‘No good evidence’ for gender care for youth over long-term, review finds

3 minute read

10 Apr 2024


The evidence behind medical intervention for youth questioning their gender is “remarkably weak”, with some doctors abandoning “normal clinical approaches” to prescribe hormones to teens, a landmark review in the United Kingdom has found.

The long-term health effects of masculinising and feminising hormones on teens are “limited and need to be better understood” and such interventions should only be taken with “extreme caution”, the long-awaited review commissioned by England’s National Health Service (NHS) said on Wednesday.


Puberty blockers, which are given to pre-teens to delay puberty, were not found to relieve gender dysphoria or improve “body satisfaction” and evidence about their effects on psychological wellbeing, cognitive development and fertility was insufficient or inconsistent, the review said.

There was also no evidence that puberty blockers “buy time to think”, since the vast majority of young people on them proceed to hormone treatment, according to the review.

Hilary Cass, a paediatrician at St Thomas Hospital in London, led the four-year review into services provided by the NHS for young people questioning their gender identity.

The review relied on analyses of evidence conducted by the University of York, which examined current guidelines for managing gender dysphoria and the results of dozens of studies on hormones and puberty blockers.

Cass said that while doctors were usually cautious about implementing new research findings in fledgling areas of medicine, “quite the reverse happened in the field of gender care for children”.

“Based on a single Dutch study, which suggested that puberty blockers may improve psychological wellbeing for a narrowly defined group of children with gender incongruence, the practice spread at pace to other countries,” Cass said in a foreword to the report.


“This was closely followed by a greater readiness to start masculinising/feminising hormones in midteens, and the extension of this approach to a wider group of adolescents who would not have met the inclusion criteria for the original Dutch Study.”

“Some practitioners abandoned normal clinical approaches to holistic assessment, which has meant that this group of young people have been exceptionalised compared to other young people with similarly complex presentations,” Cass added.


“They deserve very much better.”

Cass also expressed concern about the “exceptional” toxicity of the public discussion about transgender and gender-questioning youth.

“I have faced criticism for engaging with groups and individuals who take a social justice approach and advocate for gender affirmation, and have equally been criticised for involving groups and individuals who urge more caution. The knowledge and expertise of experienced clinicians who have reached different conclusions about the best approach to care are sometimes dismissed and invalidated,” Cass said.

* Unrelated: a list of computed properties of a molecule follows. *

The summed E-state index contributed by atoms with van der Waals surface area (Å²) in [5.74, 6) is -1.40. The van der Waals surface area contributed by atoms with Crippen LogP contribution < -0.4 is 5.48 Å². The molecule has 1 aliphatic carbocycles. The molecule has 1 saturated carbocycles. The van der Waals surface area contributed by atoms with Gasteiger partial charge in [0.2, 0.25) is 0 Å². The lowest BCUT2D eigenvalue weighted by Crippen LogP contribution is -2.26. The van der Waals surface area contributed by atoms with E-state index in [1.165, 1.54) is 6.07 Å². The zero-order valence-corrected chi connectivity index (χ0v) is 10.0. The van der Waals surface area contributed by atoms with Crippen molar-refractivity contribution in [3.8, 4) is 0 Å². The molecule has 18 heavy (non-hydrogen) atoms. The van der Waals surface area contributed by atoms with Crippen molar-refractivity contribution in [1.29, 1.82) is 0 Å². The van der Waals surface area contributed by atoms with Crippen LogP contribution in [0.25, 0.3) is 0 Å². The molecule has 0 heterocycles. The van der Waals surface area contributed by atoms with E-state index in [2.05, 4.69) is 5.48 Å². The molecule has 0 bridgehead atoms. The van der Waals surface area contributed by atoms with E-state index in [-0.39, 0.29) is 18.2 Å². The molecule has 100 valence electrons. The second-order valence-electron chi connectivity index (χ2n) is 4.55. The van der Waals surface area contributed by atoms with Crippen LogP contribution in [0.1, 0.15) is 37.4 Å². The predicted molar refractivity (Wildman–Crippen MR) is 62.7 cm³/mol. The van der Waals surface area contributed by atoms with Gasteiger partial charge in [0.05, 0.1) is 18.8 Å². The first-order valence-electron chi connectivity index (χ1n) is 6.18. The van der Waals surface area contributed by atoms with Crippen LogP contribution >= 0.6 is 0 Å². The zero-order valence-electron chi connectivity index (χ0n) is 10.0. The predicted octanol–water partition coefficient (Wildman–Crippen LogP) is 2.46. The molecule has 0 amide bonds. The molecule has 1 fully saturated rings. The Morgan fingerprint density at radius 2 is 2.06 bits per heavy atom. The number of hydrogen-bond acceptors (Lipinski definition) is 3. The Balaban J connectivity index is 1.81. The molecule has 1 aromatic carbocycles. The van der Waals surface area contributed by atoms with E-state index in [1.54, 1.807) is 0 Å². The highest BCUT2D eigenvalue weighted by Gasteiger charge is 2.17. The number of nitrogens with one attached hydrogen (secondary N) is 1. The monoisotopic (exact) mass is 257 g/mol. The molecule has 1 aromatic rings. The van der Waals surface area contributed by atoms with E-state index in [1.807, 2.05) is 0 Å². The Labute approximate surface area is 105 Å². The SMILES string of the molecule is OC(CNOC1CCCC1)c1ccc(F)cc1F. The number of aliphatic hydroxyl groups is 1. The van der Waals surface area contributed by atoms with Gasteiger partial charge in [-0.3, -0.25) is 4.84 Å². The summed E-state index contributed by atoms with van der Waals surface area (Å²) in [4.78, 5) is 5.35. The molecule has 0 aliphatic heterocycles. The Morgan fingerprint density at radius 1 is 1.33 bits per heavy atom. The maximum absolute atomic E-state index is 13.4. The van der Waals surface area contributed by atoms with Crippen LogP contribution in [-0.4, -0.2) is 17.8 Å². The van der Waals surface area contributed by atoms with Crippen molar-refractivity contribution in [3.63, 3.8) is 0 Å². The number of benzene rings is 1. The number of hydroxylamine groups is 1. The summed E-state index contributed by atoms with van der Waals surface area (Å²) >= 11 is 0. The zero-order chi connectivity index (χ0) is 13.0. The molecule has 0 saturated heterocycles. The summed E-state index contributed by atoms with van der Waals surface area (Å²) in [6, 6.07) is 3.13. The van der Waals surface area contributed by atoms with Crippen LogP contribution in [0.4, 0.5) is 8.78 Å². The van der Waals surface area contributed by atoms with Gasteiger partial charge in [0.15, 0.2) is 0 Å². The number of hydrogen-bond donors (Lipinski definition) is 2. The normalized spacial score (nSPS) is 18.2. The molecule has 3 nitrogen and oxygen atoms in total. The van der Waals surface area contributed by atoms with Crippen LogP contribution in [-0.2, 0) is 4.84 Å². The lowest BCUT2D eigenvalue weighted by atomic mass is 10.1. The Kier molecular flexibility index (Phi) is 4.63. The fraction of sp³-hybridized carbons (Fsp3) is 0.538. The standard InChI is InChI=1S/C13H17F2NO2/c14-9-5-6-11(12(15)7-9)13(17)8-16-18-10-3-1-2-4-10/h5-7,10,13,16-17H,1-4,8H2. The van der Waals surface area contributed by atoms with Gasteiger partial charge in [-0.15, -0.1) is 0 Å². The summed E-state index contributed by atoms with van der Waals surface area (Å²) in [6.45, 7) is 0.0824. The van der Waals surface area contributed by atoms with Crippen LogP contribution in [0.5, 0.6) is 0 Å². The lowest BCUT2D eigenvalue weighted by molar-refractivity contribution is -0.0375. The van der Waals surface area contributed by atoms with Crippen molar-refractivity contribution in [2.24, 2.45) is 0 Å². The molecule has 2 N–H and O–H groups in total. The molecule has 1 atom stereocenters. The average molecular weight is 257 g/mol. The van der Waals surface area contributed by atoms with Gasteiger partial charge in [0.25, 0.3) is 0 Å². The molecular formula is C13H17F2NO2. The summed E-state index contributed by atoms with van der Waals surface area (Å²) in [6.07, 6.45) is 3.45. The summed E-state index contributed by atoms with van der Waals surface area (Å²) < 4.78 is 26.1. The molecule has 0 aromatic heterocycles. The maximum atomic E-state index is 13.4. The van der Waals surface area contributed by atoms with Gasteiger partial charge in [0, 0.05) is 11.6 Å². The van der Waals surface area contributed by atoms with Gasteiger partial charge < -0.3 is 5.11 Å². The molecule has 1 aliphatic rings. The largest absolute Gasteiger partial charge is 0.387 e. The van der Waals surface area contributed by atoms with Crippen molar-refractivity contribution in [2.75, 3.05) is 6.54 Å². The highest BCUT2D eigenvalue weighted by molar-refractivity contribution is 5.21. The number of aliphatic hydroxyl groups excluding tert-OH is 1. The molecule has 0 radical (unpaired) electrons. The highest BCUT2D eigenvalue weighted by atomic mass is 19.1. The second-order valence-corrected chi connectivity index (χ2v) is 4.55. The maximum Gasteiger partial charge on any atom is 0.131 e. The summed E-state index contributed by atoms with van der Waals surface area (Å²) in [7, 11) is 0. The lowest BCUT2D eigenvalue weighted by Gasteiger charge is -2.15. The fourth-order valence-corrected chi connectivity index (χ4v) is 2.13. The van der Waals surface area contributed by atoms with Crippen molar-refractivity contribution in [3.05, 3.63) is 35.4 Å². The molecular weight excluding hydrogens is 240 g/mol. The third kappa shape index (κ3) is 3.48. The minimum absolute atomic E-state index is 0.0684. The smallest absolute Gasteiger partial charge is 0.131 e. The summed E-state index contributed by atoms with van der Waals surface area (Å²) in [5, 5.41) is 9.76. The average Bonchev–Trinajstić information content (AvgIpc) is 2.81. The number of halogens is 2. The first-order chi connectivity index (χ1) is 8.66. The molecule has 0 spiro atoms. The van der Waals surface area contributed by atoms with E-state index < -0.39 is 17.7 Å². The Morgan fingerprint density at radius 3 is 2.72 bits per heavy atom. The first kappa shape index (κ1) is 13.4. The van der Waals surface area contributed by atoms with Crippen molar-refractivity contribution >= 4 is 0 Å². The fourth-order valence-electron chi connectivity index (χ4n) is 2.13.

“There are few other areas of healthcare where professionals are so afraid to openly discuss their views, where people are vilified on social media, and where name-calling echoes the worst bullying behaviour. This must stop.”


Cass said that studies were “exaggerated or misrepresented” on all sides of the debate despite this being an area with “remarkably weak evidence”.

“The reality is that we have no good evidence on the long-term outcomes of interventions to manage gender-related distress,” she said.

The review was not intended to undermine the validity of transgender identities or roll back people’s right to healthcare, Cass said, but about how to “best to help the growing number of children and young people who are looking for support from the NHS in relation to their gender identity.”

The NHS commissioned the review in 2020, amid a sharp rise in the number of young people questioning their gender identity and concerns that some minors were being inappropriately identified as transgender.

The NHS last month announced it would no longer prescribe puberty blockers for children and young people outside of clinical research trials.

The UK’s first gender identity clinic for children, operated by the Tavistock and Portman NHS Trust, closed last month after years of criticism that it rushed minors into changing their gender.



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